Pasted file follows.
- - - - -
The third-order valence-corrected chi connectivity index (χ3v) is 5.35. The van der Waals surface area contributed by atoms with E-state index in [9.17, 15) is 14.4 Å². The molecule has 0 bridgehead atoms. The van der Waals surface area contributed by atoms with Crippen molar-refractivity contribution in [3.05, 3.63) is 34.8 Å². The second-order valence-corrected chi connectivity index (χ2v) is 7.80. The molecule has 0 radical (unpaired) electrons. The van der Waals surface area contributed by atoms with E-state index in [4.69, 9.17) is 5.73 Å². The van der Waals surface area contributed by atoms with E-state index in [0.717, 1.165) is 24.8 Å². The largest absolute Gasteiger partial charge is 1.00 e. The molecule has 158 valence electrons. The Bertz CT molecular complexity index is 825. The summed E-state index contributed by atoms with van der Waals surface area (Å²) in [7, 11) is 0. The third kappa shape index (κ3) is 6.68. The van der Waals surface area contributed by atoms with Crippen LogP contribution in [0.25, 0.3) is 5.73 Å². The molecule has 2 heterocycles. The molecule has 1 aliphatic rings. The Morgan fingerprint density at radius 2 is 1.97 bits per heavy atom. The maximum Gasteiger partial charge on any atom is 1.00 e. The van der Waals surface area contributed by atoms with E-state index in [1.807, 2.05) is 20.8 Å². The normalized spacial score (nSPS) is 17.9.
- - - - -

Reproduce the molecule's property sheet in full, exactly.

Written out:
The third-order valence-corrected chi connectivity index (χ3v) is 5.35. The van der Waals surface area contributed by atoms with E-state index in [9.17, 15) is 14.4 Å². The molecule has 0 bridgehead atoms. The van der Waals surface area contributed by atoms with Crippen molar-refractivity contribution in [3.05, 3.63) is 34.8 Å². The second-order valence-corrected chi connectivity index (χ2v) is 7.80. The molecule has 0 radical (unpaired) electrons. The van der Waals surface area contributed by atoms with E-state index in [4.69, 9.17) is 5.73 Å². The van der Waals surface area contributed by atoms with E-state index in [0.717, 1.165) is 24.8 Å². The largest absolute Gasteiger partial charge is 1.00 e. The molecule has 158 valence electrons. The Bertz CT molecular complexity index is 825. The summed E-state index contributed by atoms with van der Waals surface area (Å²) in [7, 11) is 0. The third kappa shape index (κ3) is 6.68. The van der Waals surface area contributed by atoms with Crippen LogP contribution in [0.25, 0.3) is 5.73 Å². The molecule has 2 heterocycles. The molecule has 1 aliphatic rings. The Morgan fingerprint density at radius 2 is 1.97 bits per heavy atom. The maximum Gasteiger partial charge on any atom is 1.00 e. The van der Waals surface area contributed by atoms with E-state index in [1.807, 2.05) is 20.8 Å². The normalized spacial score (nSPS) is 17.9.